Atul Gawande on the importance of preventative care and the disastrous Senate "health" bill

Atul Gawande (previously) is a highly respected expert on systems thinking, preventative medicine and dying with dignity has published an excellent editorial about the medical shortcomings of the Senate GOP's tax-break/health cut bill.

The essay builds on a paper in the New England Journal of Medicine that Gawande published with Harvard health economists Katherine Baicker and Ben Sommers, analyzing a decade's worth of health insurance data with particular regard to Medicare and Medicare expansion.

Gawande's conclusion is that Medicaid is a good deal: people with Medicaid like their coverage, and all the outcomes for Medicaid patients are comparable to, or superior to the outcomes of people with top-notch private coverage. The major impact of insurance is an increase in routine, preventative care, which can "help explain why people who have health insurance are twenty-five per cent more likely to report being in good or excellent health."

They contrast this emphasis on preventive care with the conservative/Republican emphasis on "catastrophic events" and coverage that only kicks in when you get hit by a bus or diagnosed with cancer. The "the path of life isn't one of steady health punctuated by brief crises."

The Senate bill would also ultimately make people who buy insurance on the A.C.A. exchanges—people without coverage from an employer or from Medicaid—pay far more money for far worse coverage, especially if they are age fifty or older. The standard "reference" plan on the exchanges would cover barely more than half of medical costs, while cost-sharing subsidies for working-class people would be eliminated, and the level of tax credits available to them would be cut, too. The result: the median deductible would jump from the current five hundred dollars to more than six thousand dollars. The annual premium for a sixty-year-old earning fifty thousand dollars in my home town of Athens, Ohio, would triple, to fourteen thousand dollars. In many parts of the country, things would be much worse. (In Anchorage, Alaska, for example, premiums would be thirty-six thousand dollars.) The bill, in other words, promises terrible coverage at unaffordable prices. Millions of people would have to give up insurance, leaving them without protection and the entire individual-insurance market at risk of collapse.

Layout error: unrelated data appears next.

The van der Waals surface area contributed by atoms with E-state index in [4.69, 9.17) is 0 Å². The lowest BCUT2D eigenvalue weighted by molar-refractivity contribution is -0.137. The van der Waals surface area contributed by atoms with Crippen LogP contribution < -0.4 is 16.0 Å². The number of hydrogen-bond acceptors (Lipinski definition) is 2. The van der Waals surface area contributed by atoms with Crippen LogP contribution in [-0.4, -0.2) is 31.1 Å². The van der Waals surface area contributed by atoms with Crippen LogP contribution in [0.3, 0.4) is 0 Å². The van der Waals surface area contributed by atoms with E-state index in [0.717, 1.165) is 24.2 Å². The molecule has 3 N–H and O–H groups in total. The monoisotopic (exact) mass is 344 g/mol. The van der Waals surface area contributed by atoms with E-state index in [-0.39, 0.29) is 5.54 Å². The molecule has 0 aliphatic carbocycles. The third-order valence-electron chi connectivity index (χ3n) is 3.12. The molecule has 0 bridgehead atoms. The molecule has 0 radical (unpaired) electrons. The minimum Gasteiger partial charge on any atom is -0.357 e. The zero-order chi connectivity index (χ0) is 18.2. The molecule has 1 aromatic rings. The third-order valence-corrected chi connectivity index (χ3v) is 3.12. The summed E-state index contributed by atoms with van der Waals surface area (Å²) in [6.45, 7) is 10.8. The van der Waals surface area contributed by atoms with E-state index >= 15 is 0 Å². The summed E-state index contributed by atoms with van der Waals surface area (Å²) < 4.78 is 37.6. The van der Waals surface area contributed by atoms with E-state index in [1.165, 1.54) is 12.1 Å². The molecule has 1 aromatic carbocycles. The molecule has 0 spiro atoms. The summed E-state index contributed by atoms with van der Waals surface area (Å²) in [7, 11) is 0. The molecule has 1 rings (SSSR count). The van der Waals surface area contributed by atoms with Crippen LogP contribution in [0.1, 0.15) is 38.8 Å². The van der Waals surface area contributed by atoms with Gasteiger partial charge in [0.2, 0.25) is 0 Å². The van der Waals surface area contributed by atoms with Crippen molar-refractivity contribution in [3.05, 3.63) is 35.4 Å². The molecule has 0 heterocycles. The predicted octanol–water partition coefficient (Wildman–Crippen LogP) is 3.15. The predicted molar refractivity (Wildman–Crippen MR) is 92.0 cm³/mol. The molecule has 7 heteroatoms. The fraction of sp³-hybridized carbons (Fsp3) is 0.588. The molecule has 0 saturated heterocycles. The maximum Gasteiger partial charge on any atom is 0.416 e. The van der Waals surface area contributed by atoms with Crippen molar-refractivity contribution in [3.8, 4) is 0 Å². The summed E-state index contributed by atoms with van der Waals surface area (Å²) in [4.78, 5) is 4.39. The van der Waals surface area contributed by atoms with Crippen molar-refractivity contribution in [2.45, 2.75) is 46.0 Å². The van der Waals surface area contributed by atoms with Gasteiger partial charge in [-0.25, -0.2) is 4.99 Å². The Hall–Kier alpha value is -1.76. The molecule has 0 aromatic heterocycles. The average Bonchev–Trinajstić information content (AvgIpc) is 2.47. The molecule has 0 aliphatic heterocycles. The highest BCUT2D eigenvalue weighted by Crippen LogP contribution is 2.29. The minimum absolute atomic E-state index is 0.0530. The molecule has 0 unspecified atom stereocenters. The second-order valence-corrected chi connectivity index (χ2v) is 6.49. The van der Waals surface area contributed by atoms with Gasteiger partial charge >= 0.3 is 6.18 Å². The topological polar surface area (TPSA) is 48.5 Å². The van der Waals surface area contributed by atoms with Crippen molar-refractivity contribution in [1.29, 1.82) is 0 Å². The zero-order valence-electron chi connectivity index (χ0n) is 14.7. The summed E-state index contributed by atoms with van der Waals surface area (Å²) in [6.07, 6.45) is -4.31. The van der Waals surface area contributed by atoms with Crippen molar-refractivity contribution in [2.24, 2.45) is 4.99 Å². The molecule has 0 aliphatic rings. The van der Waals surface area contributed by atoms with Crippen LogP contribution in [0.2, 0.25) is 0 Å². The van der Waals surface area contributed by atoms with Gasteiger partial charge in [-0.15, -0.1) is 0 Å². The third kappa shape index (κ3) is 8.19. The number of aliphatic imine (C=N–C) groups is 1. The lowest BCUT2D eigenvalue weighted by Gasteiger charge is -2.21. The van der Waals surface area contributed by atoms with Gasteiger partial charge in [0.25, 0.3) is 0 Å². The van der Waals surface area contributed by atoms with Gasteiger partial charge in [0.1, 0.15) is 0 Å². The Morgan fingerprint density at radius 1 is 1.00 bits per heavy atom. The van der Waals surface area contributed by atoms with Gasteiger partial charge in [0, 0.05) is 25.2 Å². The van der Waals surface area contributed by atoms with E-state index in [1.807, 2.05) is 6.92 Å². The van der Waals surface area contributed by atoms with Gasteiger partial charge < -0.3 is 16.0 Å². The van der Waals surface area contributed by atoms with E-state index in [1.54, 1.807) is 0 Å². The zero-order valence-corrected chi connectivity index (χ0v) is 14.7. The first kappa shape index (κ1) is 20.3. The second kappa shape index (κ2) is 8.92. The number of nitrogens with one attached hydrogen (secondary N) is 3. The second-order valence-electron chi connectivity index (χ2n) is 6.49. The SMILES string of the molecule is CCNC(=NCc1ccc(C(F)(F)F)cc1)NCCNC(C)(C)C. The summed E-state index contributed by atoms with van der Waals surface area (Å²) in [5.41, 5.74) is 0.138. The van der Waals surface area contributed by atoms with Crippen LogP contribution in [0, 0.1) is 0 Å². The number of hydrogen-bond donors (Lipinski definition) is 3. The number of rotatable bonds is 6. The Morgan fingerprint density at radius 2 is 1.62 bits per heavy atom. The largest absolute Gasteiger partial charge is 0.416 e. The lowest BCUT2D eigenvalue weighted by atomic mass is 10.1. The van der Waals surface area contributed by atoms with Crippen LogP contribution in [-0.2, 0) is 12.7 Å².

The trade-offs here are indefensible. The bill would take a trillion dollars away from health coverage for the bottom fifty per cent of the population to give a tax cut to the top two per cent. The Center on Budget and Policy Priorities did the math: one consequence of the legislation is that three-quarters of a million people would be thrown off of the Medicaid rolls to give the four hundred highest earners in the country a thirty-three-billion-dollar tax cut. The bill would put thousands of nursing homes, clinics, and hospitals into financial trouble. And for patients it would mean more medical debts, more untreated sickness, and more deaths. A basic test of government is its ability to prevent large-scale harm to its citizens' health and survival. This bill, and this Administration, are failing that test.

How the Senate's Health-Care Bill Threatens the Nation's Health
[Atul Gawande/New Yorker]

(via Marginal Revolution)

(Image: Pulmonological)